Mega-cap tech stocks like Apple (AAPL
), Amazon (AMZN
), Microsoft (MSFT
), Facebook (FB
), and Tesla (TSLA
) (if you consider that a tech stock) have been hammered over the past few days, pulling down the S&P 500 and tech-heavy Nasdaq.
During late afternoon trading Tuesday, Tesla was down nearly 20% amid news that it won’t be part of the S&P 500. Meanwhile, Facebook was down nearly 4%, Amazon and Microsoft over 4%, and Apple over 5%. And on Tuesday, workplace collaboration app Slack (WORK
) saw its stock plummet over 15% in after-hours trading following a disappointing earnings report
That’s led to rumblings that the market — which has been bounced around by these and other massive tech names — is careening toward a second coming of the dot-com bubble of the late 1990s that came crashing down 20 years ago. That era was best epitomized by Pets.com, which, despite a flashy advertising campaign, flamed out just 9 months after its initial public offering.
But according to Capital Economics’ senior markets economist Oliver Jones, the rapid growth in tech stocks is different from the dot-com bubble for two reasons — most big-name tech stocks are fundamentally sound companies, and, despite recent volatility, tech stocks have provided a safe haven as other industries have faltered amid the pandemic.
Tech firms are delivering on fundamentals As Jones writes in a research note
, one of the key differences between the dot-com bubble and the current Big Tech market leaders is that, unlike many of those first-generation websites that took off, firms like Apple, Amazon, Facebook, and Microsoft have solid fundamentals.
“While options market shenanigans may have contributed a bit lately, the main catalyst for their rally is simply the fact that their businesses have done extremely well, in both absolute and relative terms, during the coronavirus crisis. That has not changed in the past week,” Jones wrote in note.
The tech firms aren’t just making money — they’re doing so on a sustained basis and cruising past their prior year earnings even amid a global pandemic crippling other parts of the economy.
“Bears will start to make comparisons to the [dot-com bubble] of the late nineties,” David Nelson, chief strategist of Belpointe Asset Management, wrote in a note Tuesday. “As a veteran of that war I can tell you there's little resemblance. While valuations are stretched most of the big cap secular growth stocks are profitable. That was not the case in 2000.”
Take Apple. In the second quarter of 2020
, the pandemic shuttered production facilities in China and then forced it to close stores around the world outside of Mainland China. The company still managed to increase revenue year-over-year by 1% to $58.3 billion. In Q3 2020
, the company saw revenue grow 11% year-over-year to $59.7 billion.
Amazon and Microsoft, meanwhile, have already been on a roll thanks to the performance of their cloud platforms as the pandemic spurs demand for such services. Amazon, of course, has also benefited immensely thanks to its positioning as a lifeline for essential goods when many people were stuck in their homes in the early portion of the pandemic.
Google’s parent Alphabet was the outlier, with revenue decreasing year-over-year in Q2 2020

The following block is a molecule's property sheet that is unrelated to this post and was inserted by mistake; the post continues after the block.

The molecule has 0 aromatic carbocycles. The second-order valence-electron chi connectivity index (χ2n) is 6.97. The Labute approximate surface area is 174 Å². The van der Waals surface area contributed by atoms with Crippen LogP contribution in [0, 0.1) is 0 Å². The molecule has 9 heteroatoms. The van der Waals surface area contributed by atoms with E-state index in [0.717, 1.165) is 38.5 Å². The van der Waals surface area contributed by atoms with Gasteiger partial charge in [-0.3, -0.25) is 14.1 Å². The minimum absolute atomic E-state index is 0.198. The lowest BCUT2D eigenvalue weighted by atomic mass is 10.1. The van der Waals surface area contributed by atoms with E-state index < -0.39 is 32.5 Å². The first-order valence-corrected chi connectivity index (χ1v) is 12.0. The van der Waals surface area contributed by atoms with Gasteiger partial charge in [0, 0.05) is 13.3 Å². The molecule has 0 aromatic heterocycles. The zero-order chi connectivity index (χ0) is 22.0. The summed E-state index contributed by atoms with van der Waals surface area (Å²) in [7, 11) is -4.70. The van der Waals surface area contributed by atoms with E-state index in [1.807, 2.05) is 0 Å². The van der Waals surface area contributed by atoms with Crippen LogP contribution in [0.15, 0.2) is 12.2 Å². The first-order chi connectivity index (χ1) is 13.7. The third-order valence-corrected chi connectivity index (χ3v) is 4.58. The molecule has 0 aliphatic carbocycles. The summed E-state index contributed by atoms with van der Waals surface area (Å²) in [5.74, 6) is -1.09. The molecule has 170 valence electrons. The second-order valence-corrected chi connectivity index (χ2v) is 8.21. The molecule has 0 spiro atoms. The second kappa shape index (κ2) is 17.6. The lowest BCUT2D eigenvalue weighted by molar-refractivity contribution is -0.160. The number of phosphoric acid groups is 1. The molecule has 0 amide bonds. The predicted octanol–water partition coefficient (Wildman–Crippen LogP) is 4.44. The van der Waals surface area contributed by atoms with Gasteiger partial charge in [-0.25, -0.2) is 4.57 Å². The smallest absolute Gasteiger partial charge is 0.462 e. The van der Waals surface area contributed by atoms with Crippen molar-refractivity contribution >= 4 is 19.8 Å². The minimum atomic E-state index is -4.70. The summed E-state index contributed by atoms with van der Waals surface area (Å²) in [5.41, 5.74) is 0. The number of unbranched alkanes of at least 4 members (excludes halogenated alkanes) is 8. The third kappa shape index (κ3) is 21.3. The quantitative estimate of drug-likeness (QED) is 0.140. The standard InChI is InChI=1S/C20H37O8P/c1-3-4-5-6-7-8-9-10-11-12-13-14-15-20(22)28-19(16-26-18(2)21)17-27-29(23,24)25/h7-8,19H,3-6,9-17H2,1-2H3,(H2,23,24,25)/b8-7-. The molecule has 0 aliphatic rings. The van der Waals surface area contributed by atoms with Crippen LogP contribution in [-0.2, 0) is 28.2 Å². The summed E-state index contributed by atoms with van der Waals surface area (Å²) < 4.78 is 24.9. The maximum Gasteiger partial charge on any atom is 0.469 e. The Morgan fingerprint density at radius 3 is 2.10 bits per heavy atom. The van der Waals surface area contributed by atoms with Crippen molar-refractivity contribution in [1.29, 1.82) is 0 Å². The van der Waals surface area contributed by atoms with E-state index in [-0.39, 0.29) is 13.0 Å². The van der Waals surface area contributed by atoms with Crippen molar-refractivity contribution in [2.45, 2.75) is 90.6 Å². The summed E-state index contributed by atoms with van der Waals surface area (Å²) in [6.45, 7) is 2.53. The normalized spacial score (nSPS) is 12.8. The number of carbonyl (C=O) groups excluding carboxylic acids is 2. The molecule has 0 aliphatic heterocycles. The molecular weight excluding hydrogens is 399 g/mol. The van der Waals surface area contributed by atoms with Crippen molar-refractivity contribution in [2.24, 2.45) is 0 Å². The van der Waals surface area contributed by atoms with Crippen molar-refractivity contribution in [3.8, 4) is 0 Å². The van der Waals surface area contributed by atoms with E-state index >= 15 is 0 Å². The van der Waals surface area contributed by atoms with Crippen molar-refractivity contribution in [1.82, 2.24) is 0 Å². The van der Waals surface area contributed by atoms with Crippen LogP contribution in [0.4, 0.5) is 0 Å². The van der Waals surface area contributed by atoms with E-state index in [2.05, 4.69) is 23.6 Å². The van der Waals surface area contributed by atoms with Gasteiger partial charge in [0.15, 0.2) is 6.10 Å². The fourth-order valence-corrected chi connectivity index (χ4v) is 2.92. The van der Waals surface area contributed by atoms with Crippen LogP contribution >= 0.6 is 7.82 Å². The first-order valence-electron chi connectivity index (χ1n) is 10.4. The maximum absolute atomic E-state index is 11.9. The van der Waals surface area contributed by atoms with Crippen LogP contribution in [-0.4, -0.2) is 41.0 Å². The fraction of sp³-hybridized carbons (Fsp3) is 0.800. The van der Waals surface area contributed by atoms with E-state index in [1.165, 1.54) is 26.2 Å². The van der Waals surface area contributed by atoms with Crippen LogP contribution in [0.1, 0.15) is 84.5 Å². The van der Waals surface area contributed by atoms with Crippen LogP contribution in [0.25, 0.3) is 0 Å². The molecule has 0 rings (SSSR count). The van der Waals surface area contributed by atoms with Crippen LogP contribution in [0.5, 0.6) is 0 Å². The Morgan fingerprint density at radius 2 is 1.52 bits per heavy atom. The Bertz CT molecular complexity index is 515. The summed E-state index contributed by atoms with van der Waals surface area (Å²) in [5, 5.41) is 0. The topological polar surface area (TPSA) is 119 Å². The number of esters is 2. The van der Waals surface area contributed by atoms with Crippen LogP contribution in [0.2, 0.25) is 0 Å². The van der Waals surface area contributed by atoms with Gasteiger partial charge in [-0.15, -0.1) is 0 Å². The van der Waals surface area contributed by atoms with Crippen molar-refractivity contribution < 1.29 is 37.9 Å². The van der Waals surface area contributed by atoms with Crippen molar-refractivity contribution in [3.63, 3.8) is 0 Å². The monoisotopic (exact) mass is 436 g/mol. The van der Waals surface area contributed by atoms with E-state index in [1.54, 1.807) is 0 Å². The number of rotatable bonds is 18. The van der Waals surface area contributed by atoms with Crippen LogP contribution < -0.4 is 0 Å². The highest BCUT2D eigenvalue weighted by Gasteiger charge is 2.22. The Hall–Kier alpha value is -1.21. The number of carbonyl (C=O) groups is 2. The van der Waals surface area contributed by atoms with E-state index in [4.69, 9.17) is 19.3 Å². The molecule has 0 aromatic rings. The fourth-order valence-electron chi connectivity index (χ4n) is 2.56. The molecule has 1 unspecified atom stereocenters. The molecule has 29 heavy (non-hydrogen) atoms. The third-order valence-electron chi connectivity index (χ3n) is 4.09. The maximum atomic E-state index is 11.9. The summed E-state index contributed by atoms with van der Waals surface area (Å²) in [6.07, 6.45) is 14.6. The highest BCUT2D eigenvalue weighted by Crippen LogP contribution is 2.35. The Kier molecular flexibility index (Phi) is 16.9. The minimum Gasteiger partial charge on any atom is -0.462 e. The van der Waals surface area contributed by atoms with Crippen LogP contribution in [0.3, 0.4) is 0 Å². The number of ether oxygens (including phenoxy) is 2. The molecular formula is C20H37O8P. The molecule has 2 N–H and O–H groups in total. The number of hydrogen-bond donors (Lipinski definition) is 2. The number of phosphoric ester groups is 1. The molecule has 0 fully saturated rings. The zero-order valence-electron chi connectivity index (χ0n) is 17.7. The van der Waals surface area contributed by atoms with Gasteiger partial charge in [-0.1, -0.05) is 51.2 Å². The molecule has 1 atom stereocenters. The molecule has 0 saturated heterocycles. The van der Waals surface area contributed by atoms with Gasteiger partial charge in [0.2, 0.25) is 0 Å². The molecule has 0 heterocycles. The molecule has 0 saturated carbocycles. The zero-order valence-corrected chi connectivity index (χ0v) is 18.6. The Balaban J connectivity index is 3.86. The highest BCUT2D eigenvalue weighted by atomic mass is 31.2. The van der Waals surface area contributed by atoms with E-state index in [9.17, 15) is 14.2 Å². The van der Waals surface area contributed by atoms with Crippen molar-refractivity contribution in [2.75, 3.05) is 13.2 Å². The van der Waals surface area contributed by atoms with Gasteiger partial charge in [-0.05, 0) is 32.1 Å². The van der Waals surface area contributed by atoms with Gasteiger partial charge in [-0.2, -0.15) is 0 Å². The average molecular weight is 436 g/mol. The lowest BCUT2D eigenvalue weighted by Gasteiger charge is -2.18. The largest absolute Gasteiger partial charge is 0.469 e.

by 2%, partly due to a pullback in ad sales.
The tech industry has been a bright spot despite recent volatility
Those performance metrics come as entire swaths of the economy have been decimated by the coronavirus pandemic including the hotel business and airlines. STR, a data analytics firm for the hospitality industry
, found the U.S. hotel occupancy was down 27% year-over-year for the week ending Aug. 29. What’s more, revenue per room was off 44.5%.
The airline industry has laid off thousands, as consumers either avoid airports entirely or are unable to travel internationally. Airlines including American (AAL
), Delta (DAL
), and United (UAL
) have even gone as far as to eliminate change fees on domestic flights to further entice consumers to fly.
The restaurant industry has been similarly impacted by the virus, first by shutdowns and then by an inability to host in-door dining in some states.
As Jones explains, there’s little else for investors to be excited about outside of Big Tech. According to his note, there’s been no surge in call options for equity indices, indicating investors were willing to buy, while there has been a slight increase in put volumes, indicating investors are willing to sell if the price is right.
“This suggests that investors’ primary concern has been protecting themselves against broad-based weakness, the opposite of the caution-to-the-wind behavior you might expect to see in a bubble,” he wrote.
In other words, investors have likely been looking at tech as a safe haven while other industries struggled amid the pandemic. Now, they’re looking to claim the profits they’ve earned in the interim.
So don’t break out those Pets.com sock puppets just yet. https://finance.yahoo.com/news/fears-of-new-dot-com-bubble-overblown-205319203.html
| || | submitted by Crazybasilisk to snowrunner
So, obviously, I will be downvoted to hell, but whatever. This is the thread about expectations and reality.
I have made a simple image containing clues to the fact that SnowRunner was going to have some other paid DLC outside the Season Pass. There were some dead giveaways on the chosen business model right from the start. The key point of this post is not to defend the Apache, but steer the discussion towards the real SnowRunner problem: the lack of communication from the devs
. The info on this picture shows some very clever wording to avoid spoiling the additional paid content, intentionally or unintentionally.
So, let me spill out some facts:
The business model is a subject to change with the flow of the industry. A good example where the Season Pass still have a chunk of content outside of it. There was more of it, but I have bought it. Some forum posts about the players correctly understanding that \"microtransactions\" meant loot boxes and credits packs, complete with a confirmation from the moderator.